Vijay’s face suddenly shifted, becoming serious. “But what about Lord Varuna? You said you’re just a common spirit, or demigoddess. What if his curse taints you or your family as well…?”

“My family aren’t fishermen,” she said airily. “We’ll be fine.”

Two nights later, Shreya lazily allowed the waves to push her onto shore, where she straightened up, holding a large basket. It held several fresh, silver-blue fish as well as vegetables that could only be found in the sea, taken from the royal kitchens. The cooks had grumbled, but Shreya had used a tone that warned of temper tantrums, and everyone had immediately, wearily, let her have her way. For good measure, she also threw in a handful of pearls that she had coaxed some oysters into giving her, wrapped carefully in the prettiest seaweed she could find. She hoped that the gifts would be enough.

Vijay was waiting for her on the rocky shore with a small knot of friends, as he’d promised. He jumped up when he saw her.

“You see?” he said to them happily. “I told you. None of our parents would believe me, either.” As he spoke, he set a small cloth bundle on the rocks, and unfolded it to reveal a metal platter with a diwa, a nut, a pile of dry rice, and two small containers with a red paste and yellow powder.

“Are you really an ocean demigoddess?” a girl asked. She regarded Shreya with awe.

“Sort of,” Shreya said evasively.

Vijay cleared his throat. “Okay, everyone,” he said, and there was an undercurrent of real happiness in his voice. “This is my friend Shreya—I just met her, but she’s really nice. She’ll be tying a rakhi around my wrist tonight. She’s going to help our village. Soon, our nets will be full of fish!”

Everyone cheered. Shreya balked. She’d never promised that. Is that what he’d assumed? She figured that she could give them some gifts, or enough fish for a few days, and leave it at that. Shreya couldn’t imagine any possible way that she could actually bless this village without her father finding out. She thought back with annoyance at how her servants always complained that she acted before thinking. She didn’t like considering that she’d just proven them right.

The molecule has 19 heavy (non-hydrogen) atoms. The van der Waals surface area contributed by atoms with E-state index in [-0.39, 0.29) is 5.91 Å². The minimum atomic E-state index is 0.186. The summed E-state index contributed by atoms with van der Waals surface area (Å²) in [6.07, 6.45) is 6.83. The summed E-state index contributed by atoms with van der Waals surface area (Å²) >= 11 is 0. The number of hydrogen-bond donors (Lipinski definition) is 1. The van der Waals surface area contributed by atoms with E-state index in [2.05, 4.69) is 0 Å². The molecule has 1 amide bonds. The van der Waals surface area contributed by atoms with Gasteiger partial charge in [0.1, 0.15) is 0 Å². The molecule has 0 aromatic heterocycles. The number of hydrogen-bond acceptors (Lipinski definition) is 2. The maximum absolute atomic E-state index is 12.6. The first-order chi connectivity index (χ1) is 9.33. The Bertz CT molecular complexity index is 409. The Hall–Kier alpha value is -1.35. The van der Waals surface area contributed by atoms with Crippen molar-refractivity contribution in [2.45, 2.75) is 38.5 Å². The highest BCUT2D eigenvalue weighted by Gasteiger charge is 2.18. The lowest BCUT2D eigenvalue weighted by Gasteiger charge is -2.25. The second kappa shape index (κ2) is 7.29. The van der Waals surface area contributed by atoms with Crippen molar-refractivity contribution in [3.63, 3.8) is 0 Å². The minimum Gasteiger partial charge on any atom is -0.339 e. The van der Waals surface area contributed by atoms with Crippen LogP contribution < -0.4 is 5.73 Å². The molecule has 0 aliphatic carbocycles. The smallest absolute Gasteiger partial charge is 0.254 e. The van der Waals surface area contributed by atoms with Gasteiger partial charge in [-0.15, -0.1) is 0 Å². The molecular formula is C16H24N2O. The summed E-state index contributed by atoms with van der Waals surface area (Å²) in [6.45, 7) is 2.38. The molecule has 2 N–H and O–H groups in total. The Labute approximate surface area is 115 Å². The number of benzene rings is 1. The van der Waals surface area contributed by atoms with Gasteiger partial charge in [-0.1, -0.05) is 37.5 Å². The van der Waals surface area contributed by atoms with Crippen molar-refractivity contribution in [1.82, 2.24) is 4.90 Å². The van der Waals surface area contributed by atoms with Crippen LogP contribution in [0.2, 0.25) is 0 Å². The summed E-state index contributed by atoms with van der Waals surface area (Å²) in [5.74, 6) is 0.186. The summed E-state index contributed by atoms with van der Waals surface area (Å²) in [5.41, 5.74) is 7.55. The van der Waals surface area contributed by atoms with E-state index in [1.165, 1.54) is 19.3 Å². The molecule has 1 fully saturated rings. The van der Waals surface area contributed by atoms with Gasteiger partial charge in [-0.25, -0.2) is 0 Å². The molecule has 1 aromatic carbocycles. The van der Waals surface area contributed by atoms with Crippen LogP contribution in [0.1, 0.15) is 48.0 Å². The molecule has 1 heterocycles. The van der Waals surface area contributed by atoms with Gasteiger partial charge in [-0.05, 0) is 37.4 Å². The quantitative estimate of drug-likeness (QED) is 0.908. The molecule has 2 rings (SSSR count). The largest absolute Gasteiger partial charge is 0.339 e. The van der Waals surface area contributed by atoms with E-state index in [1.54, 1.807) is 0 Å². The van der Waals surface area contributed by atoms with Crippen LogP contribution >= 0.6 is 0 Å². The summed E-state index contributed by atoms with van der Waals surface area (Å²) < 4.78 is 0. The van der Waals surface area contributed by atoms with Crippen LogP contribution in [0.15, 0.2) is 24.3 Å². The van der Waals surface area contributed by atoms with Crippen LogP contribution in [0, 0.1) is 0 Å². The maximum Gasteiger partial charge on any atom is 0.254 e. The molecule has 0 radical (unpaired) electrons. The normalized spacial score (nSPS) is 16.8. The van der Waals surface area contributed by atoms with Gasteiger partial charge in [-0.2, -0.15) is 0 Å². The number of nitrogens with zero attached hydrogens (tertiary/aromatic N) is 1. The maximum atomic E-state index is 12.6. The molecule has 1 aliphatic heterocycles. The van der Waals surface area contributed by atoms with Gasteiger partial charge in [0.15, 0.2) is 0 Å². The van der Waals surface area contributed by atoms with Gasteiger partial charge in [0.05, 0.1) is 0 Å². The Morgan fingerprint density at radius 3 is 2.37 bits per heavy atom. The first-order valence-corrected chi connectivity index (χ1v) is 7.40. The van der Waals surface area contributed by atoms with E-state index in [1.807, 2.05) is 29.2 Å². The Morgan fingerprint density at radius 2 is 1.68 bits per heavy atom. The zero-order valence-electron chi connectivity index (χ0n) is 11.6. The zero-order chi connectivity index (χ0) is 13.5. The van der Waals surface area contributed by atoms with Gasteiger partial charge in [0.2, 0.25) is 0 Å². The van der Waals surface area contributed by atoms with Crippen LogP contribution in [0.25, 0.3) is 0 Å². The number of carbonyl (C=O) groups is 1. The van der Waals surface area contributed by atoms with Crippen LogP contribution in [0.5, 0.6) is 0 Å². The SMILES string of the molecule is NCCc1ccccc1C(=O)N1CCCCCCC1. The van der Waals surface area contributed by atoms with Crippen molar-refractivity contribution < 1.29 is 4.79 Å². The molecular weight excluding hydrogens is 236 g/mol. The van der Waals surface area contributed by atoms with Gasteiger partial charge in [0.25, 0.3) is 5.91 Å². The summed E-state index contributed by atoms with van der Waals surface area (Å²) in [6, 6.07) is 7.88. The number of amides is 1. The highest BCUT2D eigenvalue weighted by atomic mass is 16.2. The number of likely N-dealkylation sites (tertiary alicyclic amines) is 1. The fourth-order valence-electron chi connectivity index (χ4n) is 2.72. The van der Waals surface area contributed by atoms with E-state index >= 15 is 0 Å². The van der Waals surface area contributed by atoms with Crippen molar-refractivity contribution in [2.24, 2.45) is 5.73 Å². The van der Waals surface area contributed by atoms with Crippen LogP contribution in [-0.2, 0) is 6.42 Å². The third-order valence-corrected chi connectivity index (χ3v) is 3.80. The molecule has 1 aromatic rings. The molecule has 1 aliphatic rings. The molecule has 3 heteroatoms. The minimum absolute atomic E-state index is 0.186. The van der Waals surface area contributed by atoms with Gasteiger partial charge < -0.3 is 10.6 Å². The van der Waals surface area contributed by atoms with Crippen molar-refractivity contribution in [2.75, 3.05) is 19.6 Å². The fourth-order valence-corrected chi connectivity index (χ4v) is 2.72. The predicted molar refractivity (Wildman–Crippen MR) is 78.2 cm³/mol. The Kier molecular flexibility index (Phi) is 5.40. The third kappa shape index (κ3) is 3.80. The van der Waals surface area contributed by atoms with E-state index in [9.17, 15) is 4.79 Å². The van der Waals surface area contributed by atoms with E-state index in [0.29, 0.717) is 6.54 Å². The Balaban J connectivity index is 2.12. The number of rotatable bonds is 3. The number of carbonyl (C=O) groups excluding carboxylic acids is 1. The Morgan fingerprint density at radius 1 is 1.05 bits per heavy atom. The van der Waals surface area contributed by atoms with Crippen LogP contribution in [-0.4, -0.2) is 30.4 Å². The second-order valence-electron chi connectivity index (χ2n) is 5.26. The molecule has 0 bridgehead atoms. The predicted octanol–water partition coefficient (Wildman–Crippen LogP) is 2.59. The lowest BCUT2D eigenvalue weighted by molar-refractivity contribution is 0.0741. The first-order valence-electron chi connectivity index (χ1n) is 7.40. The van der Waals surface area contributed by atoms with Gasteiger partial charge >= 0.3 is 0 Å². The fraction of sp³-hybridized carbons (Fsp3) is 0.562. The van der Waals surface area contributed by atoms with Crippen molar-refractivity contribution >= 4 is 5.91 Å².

Vijay turned back to her. “My father didn’t believe me, either,” he said, smiling. “But when we set sail after the puja tomorrow, he’ll see.”

“Ah,” Shreya said weakly as her mind raced. She wondered how fast she could disappear back into the water.

Vijay sat on a rock on the windy beach, as his friends guided Shreya through the Raksha Bandan ceremony. At their instruction, she pressed her thumb against the red paste and the yellow powder (“Sindoor and turmeric,” the girl explained helpfully) and then pressed her thumb against Vijay’s forehead in the space between his eyes, the mark prominent against his dark skin. Next, she pressed the dry rice against the sindoor-turmeric mark before sprinkling the grains on his head, where they sunk beneath his dark curls. Finally she performed the aarti, pressing the nut to his forehead and circling it around his head, and then circling the platter with the lit diwas in front of his face.

“Here,” the girl said. She pressed the rakhi into Shreya’s hands. It was beautiful and well done, even if it was just made of small, humble shells. Despite its appearance, however, Shreya knew full well the power of oaths, and how promises could trap gods and spirits in a way that humans could never understand. She took the rakhi and stared at it a little fearfully.

“Tie it,” a skinny boy urged. His eyes were wide, and mirrored the anxiety in his friends’ faces. They all leaned in, staring at her.

With a horrible sinking feeling that she had plunged in over her head, Shreya slowly tied the rakhi around Vijay’s wrist. 

Nothing unexpected happened, and Shreya started to relax. “Here are your gifts,” she said, and presented the basket to them, filled with the treasures she’d brought.